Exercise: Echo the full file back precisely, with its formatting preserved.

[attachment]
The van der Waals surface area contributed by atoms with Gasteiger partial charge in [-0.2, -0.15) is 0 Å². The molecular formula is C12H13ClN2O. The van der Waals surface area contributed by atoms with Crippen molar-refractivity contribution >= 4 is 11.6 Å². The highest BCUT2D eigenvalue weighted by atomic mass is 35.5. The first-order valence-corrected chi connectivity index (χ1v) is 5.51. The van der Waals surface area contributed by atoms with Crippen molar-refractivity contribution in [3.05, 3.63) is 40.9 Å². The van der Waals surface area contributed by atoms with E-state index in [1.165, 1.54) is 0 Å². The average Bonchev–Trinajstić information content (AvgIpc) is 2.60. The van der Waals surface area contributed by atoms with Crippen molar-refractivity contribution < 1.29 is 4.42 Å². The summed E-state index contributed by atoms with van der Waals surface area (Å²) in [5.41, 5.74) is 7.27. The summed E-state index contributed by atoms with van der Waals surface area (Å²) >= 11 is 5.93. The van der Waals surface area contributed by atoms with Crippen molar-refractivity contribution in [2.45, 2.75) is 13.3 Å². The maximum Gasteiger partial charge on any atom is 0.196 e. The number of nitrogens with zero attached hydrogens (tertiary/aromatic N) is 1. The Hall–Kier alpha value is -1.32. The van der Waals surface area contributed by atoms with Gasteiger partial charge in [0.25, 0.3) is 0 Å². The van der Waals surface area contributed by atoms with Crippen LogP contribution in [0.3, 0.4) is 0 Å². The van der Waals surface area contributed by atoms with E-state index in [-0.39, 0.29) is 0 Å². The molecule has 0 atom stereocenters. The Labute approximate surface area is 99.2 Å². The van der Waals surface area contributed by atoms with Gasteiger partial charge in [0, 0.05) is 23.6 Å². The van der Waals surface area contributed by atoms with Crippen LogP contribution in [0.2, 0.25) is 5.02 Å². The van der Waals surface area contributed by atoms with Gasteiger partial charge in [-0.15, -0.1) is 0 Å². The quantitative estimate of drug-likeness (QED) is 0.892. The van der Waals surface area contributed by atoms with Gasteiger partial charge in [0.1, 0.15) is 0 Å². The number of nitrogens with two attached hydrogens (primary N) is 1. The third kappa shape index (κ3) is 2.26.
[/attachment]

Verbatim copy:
The van der Waals surface area contributed by atoms with Gasteiger partial charge in [-0.2, -0.15) is 0 Å². The molecular formula is C12H13ClN2O. The van der Waals surface area contributed by atoms with Crippen molar-refractivity contribution >= 4 is 11.6 Å². The highest BCUT2D eigenvalue weighted by atomic mass is 35.5. The first-order valence-corrected chi connectivity index (χ1v) is 5.51. The van der Waals surface area contributed by atoms with Crippen molar-refractivity contribution in [3.05, 3.63) is 40.9 Å². The van der Waals surface area contributed by atoms with E-state index in [1.165, 1.54) is 0 Å². The average Bonchev–Trinajstić information content (AvgIpc) is 2.60. The van der Waals surface area contributed by atoms with Crippen molar-refractivity contribution < 1.29 is 4.42 Å². The summed E-state index contributed by atoms with van der Waals surface area (Å²) in [5.41, 5.74) is 7.27. The summed E-state index contributed by atoms with van der Waals surface area (Å²) >= 11 is 5.93. The van der Waals surface area contributed by atoms with Crippen molar-refractivity contribution in [2.45, 2.75) is 13.3 Å². The maximum Gasteiger partial charge on any atom is 0.196 e. The number of nitrogens with zero attached hydrogens (tertiary/aromatic N) is 1. The Hall–Kier alpha value is -1.32. The van der Waals surface area contributed by atoms with Gasteiger partial charge in [0.25, 0.3) is 0 Å². The van der Waals surface area contributed by atoms with Crippen LogP contribution in [0.3, 0.4) is 0 Å². The van der Waals surface area contributed by atoms with E-state index in [-0.39, 0.29) is 0 Å². The molecule has 0 atom stereocenters. The Labute approximate surface area is 99.2 Å². The van der Waals surface area contributed by atoms with Gasteiger partial charge in [0, 0.05) is 23.6 Å². The van der Waals surface area contributed by atoms with Crippen LogP contribution in [0.2, 0.25) is 5.02 Å². The van der Waals surface area contributed by atoms with Gasteiger partial charge in [-0.15, -0.1) is 0 Å². The quantitative estimate of drug-likeness (QED) is 0.892. The van der Waals surface area contributed by atoms with Gasteiger partial charge in [0.1, 0.15) is 0 Å². The number of nitrogens with two attached hydrogens (primary N) is 1. The third kappa shape index (κ3) is 2.26.